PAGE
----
Be careful with this. Don’t fall prey to the recency bias of how quickly the markets have returned to new highs the last time we saw any volatility.

From 1929-1932, the Dow Jones experienced a steep decline during the Great Depression. Imagine trying to rebalance your portfolio through a period like the 30s.

Now, it’s important to understand that this period was significantly different than our current one. We are not in a depression, although layoffs have started, and we’re possibly headed towards a recession. Notwithstanding, the principal remains that you cannot know what lies ahead and you must craft your portfolio in a way that supports your financial plan, not trying to guess the markets. 

I’m not saying any of this—however you define “this”—is over. Nor am I saying that the equity market has bottomed, or soon will. I would have no basis for such a call, as that would require us to know:

  1. the exact future of both inflation and interest rates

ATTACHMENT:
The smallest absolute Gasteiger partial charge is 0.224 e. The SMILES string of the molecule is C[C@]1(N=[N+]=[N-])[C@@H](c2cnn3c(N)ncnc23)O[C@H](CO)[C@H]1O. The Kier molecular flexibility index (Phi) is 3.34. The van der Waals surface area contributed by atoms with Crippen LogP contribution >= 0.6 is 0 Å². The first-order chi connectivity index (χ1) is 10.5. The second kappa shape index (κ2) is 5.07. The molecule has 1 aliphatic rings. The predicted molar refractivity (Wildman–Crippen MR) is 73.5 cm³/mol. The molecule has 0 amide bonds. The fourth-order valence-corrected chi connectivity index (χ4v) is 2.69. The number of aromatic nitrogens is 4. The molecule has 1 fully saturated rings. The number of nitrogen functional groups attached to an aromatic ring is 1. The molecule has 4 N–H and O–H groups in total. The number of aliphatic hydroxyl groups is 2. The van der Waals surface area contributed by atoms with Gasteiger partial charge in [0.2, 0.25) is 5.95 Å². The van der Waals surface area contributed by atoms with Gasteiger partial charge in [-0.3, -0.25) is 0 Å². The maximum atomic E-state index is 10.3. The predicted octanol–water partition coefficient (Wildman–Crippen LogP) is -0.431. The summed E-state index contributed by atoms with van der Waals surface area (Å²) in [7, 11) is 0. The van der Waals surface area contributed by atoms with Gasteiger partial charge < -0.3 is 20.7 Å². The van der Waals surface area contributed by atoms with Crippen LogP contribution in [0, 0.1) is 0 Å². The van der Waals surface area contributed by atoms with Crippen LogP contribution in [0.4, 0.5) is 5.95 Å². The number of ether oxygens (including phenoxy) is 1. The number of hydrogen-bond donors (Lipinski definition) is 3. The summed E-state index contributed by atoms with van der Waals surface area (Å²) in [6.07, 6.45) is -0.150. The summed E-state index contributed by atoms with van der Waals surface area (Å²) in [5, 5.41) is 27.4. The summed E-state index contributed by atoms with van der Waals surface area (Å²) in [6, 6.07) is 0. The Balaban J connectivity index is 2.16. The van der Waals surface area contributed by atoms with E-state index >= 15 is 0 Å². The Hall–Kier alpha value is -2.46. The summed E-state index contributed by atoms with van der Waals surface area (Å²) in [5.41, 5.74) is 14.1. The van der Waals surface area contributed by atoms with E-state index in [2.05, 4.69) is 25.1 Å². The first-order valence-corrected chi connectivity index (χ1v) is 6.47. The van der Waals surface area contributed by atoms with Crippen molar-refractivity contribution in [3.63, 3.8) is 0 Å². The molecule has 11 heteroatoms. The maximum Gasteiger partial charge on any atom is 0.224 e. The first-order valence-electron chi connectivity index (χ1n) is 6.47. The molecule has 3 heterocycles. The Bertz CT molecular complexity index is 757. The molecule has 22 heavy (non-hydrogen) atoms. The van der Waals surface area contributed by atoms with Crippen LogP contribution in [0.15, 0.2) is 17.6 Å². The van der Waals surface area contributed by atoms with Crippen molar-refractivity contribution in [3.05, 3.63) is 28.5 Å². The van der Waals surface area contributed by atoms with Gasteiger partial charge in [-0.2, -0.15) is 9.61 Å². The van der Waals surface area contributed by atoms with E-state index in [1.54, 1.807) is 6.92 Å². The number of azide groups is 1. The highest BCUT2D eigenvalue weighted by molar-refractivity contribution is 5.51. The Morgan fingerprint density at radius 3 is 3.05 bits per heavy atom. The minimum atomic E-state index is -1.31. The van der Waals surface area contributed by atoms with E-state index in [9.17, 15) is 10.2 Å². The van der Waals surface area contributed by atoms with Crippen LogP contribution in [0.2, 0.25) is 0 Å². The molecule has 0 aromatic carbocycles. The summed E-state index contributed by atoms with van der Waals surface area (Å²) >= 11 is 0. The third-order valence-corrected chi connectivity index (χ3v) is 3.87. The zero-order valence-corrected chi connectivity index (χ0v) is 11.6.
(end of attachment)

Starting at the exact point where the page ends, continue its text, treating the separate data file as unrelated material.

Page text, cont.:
2. whether a recession will take place, and if so, how deep and protracted it will be
  3. what said recession would do to corporate earnings, and
  4. how the markets would or would not react to 1-3.

We know none of these things. No shame in this; neither does anyone else. Moreover, they should all be irrelevant to your investment policy, which is centered on which, how, and when to utilize certain investments as a tool to help you accomplish your post-work goals. 

Your plan needs to be able to pivot and adjust to your continuing needs despite what the markets bring you. As we say in finance: bulls make money, bears make money, pigs get slaughtered. 

Put in the resources necessary to build a plan from which you can live a life of financial independence, free from the burden of uncertainty, and proud of the legacy you leave behind. After all it’s not just your money, it’s your future. 

About the Author

Thiago Glieger, AIF®, ChFEBC℠ is a Director and advisor at RMG Advisors, a premier private wealth management firm in the Washington, DC metro area. As fiduciaries, he and his team have served federal employees for over 40 years by helping them grow, manage, and protect their wealth. Their program, The Fed Corner, produces content specifically designed to help federal employees make better financial decisions.